Bob Marley, “Stir It Up” (1972)

The quintessential reggae bass line, this one turned a simple, happy three-chord pop tune into an anthem for the ages that went way beyond the specificities of its national character.

Pink Floyd, “Money” (1973)

Psychedelic bass heaven, in 7/4 time.

Barney Miller theme (1975)

The opening bars of this jazzy number (written by Jack Elliott, who also composed the bass-heavy theme for Night Court) inspired many a fledgling bottom feeder. Thanks to the bass, this TV theme song was hip in an era when TV theme songs usually weren’t.

Fleetwood Mac, “The Chain” (1977)

Sure, classic disco music had a lot of excellent, prominent bass playing, but it wasn’t till decades later that we could look back and admit that disco – the real stuff, played by actual musicians – was pretty damn good. No, for kids growing up in the late seventies it was this haunting anthem that made the bass a full citizen of the musical universe. The exposed bass line at the end, with the drums and electric guitar creeping in over it, symbolized as well as anything the rumbling angst that seemed to define this band’s very existence.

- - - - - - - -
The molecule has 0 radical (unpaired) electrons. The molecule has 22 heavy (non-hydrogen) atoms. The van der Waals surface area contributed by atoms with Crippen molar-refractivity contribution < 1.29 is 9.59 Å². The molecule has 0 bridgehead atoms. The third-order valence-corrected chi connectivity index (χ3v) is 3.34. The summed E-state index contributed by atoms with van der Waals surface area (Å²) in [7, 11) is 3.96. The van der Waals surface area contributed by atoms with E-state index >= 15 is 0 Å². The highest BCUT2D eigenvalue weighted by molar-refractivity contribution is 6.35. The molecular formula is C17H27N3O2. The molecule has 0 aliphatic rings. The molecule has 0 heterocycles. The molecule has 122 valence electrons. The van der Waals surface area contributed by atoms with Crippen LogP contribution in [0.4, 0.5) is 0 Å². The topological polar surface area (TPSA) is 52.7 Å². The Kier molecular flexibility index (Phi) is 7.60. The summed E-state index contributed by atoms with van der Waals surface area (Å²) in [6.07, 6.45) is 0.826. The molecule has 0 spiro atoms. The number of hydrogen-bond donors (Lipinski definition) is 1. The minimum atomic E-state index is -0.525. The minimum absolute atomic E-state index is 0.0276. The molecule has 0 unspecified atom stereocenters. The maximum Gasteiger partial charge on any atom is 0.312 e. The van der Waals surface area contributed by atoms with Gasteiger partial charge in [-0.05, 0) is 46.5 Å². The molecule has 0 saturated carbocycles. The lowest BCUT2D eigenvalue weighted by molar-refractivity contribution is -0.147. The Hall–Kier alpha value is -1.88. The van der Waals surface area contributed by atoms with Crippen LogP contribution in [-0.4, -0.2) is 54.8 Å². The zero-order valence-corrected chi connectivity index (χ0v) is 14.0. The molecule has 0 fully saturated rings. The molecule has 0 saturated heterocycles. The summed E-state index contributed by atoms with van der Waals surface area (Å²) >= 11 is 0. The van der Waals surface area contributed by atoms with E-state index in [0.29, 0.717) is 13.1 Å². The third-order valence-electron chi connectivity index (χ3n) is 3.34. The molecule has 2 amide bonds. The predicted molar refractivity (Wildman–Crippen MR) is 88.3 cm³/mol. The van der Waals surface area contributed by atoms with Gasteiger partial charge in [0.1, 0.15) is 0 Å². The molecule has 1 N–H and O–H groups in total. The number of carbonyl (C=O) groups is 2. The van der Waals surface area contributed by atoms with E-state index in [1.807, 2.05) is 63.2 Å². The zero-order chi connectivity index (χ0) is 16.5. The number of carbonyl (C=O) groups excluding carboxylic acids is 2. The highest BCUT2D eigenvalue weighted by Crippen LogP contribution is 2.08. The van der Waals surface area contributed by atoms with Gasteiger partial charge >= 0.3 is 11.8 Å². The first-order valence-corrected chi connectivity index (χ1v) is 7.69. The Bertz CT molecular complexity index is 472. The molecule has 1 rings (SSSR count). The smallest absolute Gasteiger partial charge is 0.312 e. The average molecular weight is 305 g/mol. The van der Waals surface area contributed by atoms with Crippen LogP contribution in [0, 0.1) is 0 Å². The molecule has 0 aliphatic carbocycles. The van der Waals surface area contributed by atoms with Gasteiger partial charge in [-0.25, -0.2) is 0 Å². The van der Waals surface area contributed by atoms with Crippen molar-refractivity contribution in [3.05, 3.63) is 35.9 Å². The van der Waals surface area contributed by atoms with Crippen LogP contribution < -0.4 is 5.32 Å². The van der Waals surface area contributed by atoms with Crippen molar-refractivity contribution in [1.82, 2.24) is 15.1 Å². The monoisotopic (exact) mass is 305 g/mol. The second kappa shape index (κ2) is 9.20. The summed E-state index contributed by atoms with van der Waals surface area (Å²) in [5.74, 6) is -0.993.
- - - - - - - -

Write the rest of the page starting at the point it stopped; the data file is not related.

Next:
Elvis Costello, “Pump It Up” (1978)

This one did exactly that for many bass players, proving that you could drive a great pop song with a fast, original and extremely active bass line that no one had ever heard before.

The Police, “Walking On the Moon” (1979)

Sure, the song is only pseudo-reggae, but the bass line helped make it an instant classic. All hail the Stingster!

Pete Townshend, “Gonna Get Ya” (1980)

To most bass players who admire him, John Entwhistle is more of a god than an actual influence – and that’s a good thing. It also partly explains why there are no Who songs on this list. (Entwhistle’s famous fills on “My Generation” are a solo, not a riff.) But Pete Townshend makes his mark anyway with the bass-driven jam at the center of this 1980 classic of over-the-top, theatrical, non-syncopated rock, inconceivable without the bass line.

Interregnum: The 1980s. Musically, I missed most of the 80s. In college, in the first half of the decade, my friends and I weren’t listening to the radio, and in any case, Journey, Van Halen and the like didn’t float my boat. Then, in the late 80s, I was too busy learning to play the bass – or something. I really don’t remember. If there are important rock bass parts from the 80s, feel free to fill me in in the comments section below. Just don’t call me late for dinner.

Green Day, “Longview” (1994)